Human recombinant tumor necrosis factor was administered to rats in small doses to determine whether it causes changes in the activity of liver enzymes similar to those observed in cancer growing extrahepatically. Intraperitoneal injection of increasing doses of tumor necrosis factor (20-100 μg/kg/day for 5 days) resulted in a 20-50% decrease in hepatic alanine aminotransferase (P ≤ 0.05), a 10-20% decrease in aspartate aminotransferase (P ≤ 0.04), and a 50-200% increase in alkaline phosphatase (P ≤ 0.02). The activity of hepatic 5′-nucleotidase was unchanged. In the serum, there was no significant change in the activity of any of the enzymes. Histologically, there was no damage detectable by light or electron microscopic examination of the liver, and no evidence of biliary obstruction. However, in frozen liver sections stained histochemically for alkaline phosphatase, there was a dramatic increase in the activity of this enzyme in hepatocytes, which was confined to the bile canaliculi. There was also a 3- to 9-fold increase in the mitotic activity of hepatocytes. Comparable changes have been reported in the tumor-free liver of animals with cancer.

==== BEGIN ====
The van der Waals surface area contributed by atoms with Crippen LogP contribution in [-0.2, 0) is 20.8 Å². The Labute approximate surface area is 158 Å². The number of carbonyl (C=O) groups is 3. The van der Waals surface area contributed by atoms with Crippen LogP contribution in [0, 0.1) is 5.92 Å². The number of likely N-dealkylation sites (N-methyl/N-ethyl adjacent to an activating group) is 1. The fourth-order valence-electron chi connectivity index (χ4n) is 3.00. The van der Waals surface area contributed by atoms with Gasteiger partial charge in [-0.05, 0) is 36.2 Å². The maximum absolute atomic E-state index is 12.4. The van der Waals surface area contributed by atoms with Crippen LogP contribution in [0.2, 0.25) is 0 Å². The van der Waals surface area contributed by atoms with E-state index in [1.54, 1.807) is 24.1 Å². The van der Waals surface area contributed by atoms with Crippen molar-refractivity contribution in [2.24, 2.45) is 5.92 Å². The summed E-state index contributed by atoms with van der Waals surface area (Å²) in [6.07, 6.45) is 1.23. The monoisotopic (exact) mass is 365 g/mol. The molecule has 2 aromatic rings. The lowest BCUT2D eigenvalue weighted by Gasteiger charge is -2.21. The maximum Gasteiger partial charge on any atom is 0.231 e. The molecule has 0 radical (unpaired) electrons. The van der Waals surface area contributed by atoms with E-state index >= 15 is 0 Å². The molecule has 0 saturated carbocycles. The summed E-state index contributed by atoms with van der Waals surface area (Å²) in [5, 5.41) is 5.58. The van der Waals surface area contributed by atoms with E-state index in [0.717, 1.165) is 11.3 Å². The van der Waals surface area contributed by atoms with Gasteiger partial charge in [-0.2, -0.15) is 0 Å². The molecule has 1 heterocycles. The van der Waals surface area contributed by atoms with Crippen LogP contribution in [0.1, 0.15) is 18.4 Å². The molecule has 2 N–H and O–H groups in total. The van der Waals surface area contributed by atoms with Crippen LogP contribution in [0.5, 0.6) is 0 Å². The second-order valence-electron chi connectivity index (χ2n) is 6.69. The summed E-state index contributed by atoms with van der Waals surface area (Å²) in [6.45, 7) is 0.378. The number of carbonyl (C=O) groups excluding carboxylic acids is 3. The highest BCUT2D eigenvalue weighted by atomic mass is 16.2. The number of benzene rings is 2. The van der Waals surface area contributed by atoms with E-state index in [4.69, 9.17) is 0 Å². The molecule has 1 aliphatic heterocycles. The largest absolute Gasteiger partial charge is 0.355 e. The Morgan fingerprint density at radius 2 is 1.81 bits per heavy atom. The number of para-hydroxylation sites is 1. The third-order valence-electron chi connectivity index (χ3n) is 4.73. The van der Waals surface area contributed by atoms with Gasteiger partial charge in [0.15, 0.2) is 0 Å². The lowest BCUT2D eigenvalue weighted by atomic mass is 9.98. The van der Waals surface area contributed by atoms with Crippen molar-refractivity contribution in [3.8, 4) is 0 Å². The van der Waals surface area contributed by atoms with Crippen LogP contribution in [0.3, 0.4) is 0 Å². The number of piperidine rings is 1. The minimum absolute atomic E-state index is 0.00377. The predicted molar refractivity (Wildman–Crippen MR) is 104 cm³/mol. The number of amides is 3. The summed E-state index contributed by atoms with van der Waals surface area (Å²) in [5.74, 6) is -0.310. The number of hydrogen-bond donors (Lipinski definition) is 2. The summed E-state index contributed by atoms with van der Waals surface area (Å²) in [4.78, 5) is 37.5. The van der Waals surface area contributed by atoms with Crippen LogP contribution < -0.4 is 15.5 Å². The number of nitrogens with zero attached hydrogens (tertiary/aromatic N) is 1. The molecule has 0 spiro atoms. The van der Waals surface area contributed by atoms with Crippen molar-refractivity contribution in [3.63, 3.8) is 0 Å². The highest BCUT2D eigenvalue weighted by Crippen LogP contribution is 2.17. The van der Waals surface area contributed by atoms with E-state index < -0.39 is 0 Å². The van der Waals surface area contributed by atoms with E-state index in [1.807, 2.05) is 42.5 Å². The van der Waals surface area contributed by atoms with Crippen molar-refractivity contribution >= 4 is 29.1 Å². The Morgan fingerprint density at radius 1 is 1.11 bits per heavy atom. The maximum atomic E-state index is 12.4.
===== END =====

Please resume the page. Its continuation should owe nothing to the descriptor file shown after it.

|Original language||English (US)|
|Number of pages||7|
|Journal||Proceedings of the Society for Experimental Biology and Medicine|
|State||Published - Jun 1993|